Dr. Hey works on ethical, policy, and methodological issues at the intersection of philosophy of science and biomedical research ethics. He has published on a variety of topics, including the ethics of placebo-controlled trials, adaptive randomization, risk minimization in early-phase human trials, discordant evidence, complexity and coordination problems in cancer biomarker research, and why clinical investigators ought to make explicit likelihood predictions in their research protocols. He has also developed a graph-theoretic approach to representing medical research programs. Published examples of the approach thus far have included research programs in tuberculosis and diagnostic development in precision medicine, but more examples--particularly in cancer drug development--will be appearing in print soon.
Dr. Hey received his Ph.D. in philosophy from the University of Western Ontario and a B.A. in philosophy from the University of Illinois at Chicago. He is currently a faculty member at the Harvard Center for Bioethics and a research fellow in the Department of Medicine and the Division of Pharmacoepidemiology & Pharmacoeconomics at the Brigham and Women's Hospital. He previously held a research fellowship in the Biomedical Ethics Unit at McGill University and a visiting scholarship at the University of Oxford.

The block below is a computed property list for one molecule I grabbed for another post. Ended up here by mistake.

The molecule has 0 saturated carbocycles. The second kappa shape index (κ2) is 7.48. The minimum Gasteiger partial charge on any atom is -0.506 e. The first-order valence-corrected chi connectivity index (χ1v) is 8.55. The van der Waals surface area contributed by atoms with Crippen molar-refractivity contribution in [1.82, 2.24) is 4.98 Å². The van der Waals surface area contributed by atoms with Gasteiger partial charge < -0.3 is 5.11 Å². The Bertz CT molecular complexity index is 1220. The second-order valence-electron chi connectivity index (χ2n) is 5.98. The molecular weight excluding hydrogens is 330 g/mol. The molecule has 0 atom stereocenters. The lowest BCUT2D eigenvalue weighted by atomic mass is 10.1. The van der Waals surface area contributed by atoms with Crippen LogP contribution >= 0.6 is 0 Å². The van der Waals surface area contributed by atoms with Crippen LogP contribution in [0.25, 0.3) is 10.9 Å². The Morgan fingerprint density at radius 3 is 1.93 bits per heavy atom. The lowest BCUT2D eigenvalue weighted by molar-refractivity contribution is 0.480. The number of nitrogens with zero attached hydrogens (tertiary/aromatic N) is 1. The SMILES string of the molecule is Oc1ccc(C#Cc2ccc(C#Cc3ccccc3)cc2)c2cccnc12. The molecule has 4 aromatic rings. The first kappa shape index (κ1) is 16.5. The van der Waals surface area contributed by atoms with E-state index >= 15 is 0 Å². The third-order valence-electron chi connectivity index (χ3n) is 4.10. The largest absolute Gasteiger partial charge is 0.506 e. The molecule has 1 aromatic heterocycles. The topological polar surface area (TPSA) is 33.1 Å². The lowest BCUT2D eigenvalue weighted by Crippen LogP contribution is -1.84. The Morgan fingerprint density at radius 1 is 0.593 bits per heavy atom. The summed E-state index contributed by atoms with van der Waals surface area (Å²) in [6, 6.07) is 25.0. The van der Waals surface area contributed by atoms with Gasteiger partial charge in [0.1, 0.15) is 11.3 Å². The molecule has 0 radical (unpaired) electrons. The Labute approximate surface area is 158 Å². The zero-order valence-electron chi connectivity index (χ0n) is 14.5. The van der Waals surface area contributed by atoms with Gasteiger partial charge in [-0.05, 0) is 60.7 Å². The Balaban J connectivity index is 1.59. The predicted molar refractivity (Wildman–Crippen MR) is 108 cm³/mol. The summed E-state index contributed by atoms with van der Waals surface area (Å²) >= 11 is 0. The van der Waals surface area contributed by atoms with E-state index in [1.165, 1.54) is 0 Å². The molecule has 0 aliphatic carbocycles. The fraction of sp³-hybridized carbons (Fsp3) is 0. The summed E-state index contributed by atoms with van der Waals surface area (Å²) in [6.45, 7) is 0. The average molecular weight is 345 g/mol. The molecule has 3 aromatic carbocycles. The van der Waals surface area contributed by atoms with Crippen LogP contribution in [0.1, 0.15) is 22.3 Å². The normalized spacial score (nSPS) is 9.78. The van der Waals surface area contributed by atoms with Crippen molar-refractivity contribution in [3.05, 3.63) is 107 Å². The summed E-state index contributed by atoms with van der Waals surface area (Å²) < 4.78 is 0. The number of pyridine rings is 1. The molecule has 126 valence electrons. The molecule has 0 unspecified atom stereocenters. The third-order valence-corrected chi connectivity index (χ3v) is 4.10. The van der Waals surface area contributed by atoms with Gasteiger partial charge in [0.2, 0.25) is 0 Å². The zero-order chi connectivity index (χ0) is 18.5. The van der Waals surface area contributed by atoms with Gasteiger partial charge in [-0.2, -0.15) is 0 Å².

Philosophy of Science, January 1, 2015
The British Journal for the Philosophy of Science, December 24, 2014
Journal of Medical Ethics, September 23, 2014
Kennedy Institute of Ethics journal, June 1, 2014
Clinical Translation in Central Nervous System Diseases: Ethical and Social Challenges, January 1, 2014
Neurology, December 4, 2013
Trials, May 30, 2013
Science translational medicine, May 8, 2013
Perspectives in biology and medicine, January 1, 2013
Clinical trial participants should have a say in new drug pricingBy Spencer Phillips HeyStat News. May 18, 2017
Spencer Phillips Hey and Brianna Barsanti-Innes. "Epistemology, Ethics, and Progress in Precision Medicine." Perspectives in Biology and Medicine 59, no. 3 (2016): 293-310. https://muse.jhu.edu/